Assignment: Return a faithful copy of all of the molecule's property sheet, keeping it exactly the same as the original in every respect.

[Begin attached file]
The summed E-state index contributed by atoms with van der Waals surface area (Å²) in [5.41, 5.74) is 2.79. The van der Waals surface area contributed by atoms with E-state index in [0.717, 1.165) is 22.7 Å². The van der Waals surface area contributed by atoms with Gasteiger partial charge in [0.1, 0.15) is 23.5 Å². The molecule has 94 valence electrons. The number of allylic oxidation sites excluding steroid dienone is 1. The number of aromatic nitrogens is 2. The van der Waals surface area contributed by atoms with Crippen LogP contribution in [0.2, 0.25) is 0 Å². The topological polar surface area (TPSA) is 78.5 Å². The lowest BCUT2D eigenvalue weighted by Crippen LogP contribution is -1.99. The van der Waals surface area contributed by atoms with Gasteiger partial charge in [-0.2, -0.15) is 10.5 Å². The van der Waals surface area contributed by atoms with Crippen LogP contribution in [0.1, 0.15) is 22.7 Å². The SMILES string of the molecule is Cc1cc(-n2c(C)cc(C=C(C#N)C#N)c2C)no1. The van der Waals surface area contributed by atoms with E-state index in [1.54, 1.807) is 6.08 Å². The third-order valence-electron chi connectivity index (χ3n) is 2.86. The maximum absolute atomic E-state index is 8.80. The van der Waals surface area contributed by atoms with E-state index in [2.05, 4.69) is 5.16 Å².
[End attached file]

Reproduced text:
The summed E-state index contributed by atoms with van der Waals surface area (Å²) in [5.41, 5.74) is 2.79. The van der Waals surface area contributed by atoms with E-state index in [0.717, 1.165) is 22.7 Å². The van der Waals surface area contributed by atoms with Gasteiger partial charge in [0.1, 0.15) is 23.5 Å². The molecule has 94 valence electrons. The number of allylic oxidation sites excluding steroid dienone is 1. The number of aromatic nitrogens is 2. The van der Waals surface area contributed by atoms with Crippen LogP contribution in [0.2, 0.25) is 0 Å². The topological polar surface area (TPSA) is 78.5 Å². The lowest BCUT2D eigenvalue weighted by Crippen LogP contribution is -1.99. The van der Waals surface area contributed by atoms with Gasteiger partial charge in [-0.2, -0.15) is 10.5 Å². The van der Waals surface area contributed by atoms with Crippen LogP contribution in [0.1, 0.15) is 22.7 Å². The SMILES string of the molecule is Cc1cc(-n2c(C)cc(C=C(C#N)C#N)c2C)no1. The van der Waals surface area contributed by atoms with E-state index in [1.54, 1.807) is 6.08 Å². The third-order valence-electron chi connectivity index (χ3n) is 2.86. The maximum absolute atomic E-state index is 8.80. The van der Waals surface area contributed by atoms with E-state index in [2.05, 4.69) is 5.16 Å².